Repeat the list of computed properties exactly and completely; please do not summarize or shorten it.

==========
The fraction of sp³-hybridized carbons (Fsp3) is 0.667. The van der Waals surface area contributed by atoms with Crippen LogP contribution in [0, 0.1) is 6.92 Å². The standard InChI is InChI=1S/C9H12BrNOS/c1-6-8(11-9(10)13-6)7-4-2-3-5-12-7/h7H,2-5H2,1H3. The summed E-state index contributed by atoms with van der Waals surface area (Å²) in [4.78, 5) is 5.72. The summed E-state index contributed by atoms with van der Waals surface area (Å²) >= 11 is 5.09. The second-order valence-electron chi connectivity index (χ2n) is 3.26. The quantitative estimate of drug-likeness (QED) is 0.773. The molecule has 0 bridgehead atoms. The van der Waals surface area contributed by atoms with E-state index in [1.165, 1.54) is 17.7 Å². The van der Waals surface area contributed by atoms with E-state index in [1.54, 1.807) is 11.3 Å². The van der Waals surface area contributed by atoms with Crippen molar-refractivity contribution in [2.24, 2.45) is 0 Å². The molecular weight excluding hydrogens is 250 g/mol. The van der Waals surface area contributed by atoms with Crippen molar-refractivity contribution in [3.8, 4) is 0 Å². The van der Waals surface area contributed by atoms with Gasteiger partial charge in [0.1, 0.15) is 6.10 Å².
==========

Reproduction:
The fraction of sp³-hybridized carbons (Fsp3) is 0.667. The van der Waals surface area contributed by atoms with Crippen LogP contribution in [0, 0.1) is 6.92 Å². The standard InChI is InChI=1S/C9H12BrNOS/c1-6-8(11-9(10)13-6)7-4-2-3-5-12-7/h7H,2-5H2,1H3. The summed E-state index contributed by atoms with van der Waals surface area (Å²) in [4.78, 5) is 5.72. The summed E-state index contributed by atoms with van der Waals surface area (Å²) >= 11 is 5.09. The second-order valence-electron chi connectivity index (χ2n) is 3.26. The quantitative estimate of drug-likeness (QED) is 0.773. The molecule has 0 bridgehead atoms. The van der Waals surface area contributed by atoms with E-state index in [1.165, 1.54) is 17.7 Å². The van der Waals surface area contributed by atoms with E-state index in [1.54, 1.807) is 11.3 Å². The van der Waals surface area contributed by atoms with Crippen molar-refractivity contribution in [2.24, 2.45) is 0 Å². The molecular weight excluding hydrogens is 250 g/mol. The van der Waals surface area contributed by atoms with Crippen molar-refractivity contribution in [3.8, 4) is 0 Å². The van der Waals surface area contributed by atoms with Gasteiger partial charge in [0.1, 0.15) is 6.10 Å².